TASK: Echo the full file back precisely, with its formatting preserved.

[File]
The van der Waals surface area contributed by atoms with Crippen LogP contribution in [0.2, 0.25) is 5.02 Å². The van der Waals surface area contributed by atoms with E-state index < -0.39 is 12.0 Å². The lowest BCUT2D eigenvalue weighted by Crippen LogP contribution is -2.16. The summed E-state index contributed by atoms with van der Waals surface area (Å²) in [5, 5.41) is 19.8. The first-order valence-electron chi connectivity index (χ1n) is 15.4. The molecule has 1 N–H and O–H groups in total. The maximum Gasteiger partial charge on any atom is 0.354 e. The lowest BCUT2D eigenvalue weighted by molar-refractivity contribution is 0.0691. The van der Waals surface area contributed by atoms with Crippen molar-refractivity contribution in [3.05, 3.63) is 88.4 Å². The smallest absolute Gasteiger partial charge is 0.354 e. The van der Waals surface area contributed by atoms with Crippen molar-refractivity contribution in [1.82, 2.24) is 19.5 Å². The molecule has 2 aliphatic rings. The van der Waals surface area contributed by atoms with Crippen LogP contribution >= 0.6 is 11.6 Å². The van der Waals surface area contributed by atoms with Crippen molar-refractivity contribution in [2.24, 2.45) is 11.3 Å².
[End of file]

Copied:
The van der Waals surface area contributed by atoms with Crippen LogP contribution in [0.2, 0.25) is 5.02 Å². The van der Waals surface area contributed by atoms with E-state index < -0.39 is 12.0 Å². The lowest BCUT2D eigenvalue weighted by Crippen LogP contribution is -2.16. The summed E-state index contributed by atoms with van der Waals surface area (Å²) in [5, 5.41) is 19.8. The first-order valence-electron chi connectivity index (χ1n) is 15.4. The molecule has 1 N–H and O–H groups in total. The maximum Gasteiger partial charge on any atom is 0.354 e. The lowest BCUT2D eigenvalue weighted by molar-refractivity contribution is 0.0691. The van der Waals surface area contributed by atoms with Crippen molar-refractivity contribution in [3.05, 3.63) is 88.4 Å². The smallest absolute Gasteiger partial charge is 0.354 e. The van der Waals surface area contributed by atoms with Crippen molar-refractivity contribution in [1.82, 2.24) is 19.5 Å². The molecule has 2 aliphatic rings. The van der Waals surface area contributed by atoms with Crippen LogP contribution >= 0.6 is 11.6 Å². The van der Waals surface area contributed by atoms with Crippen molar-refractivity contribution in [2.24, 2.45) is 11.3 Å².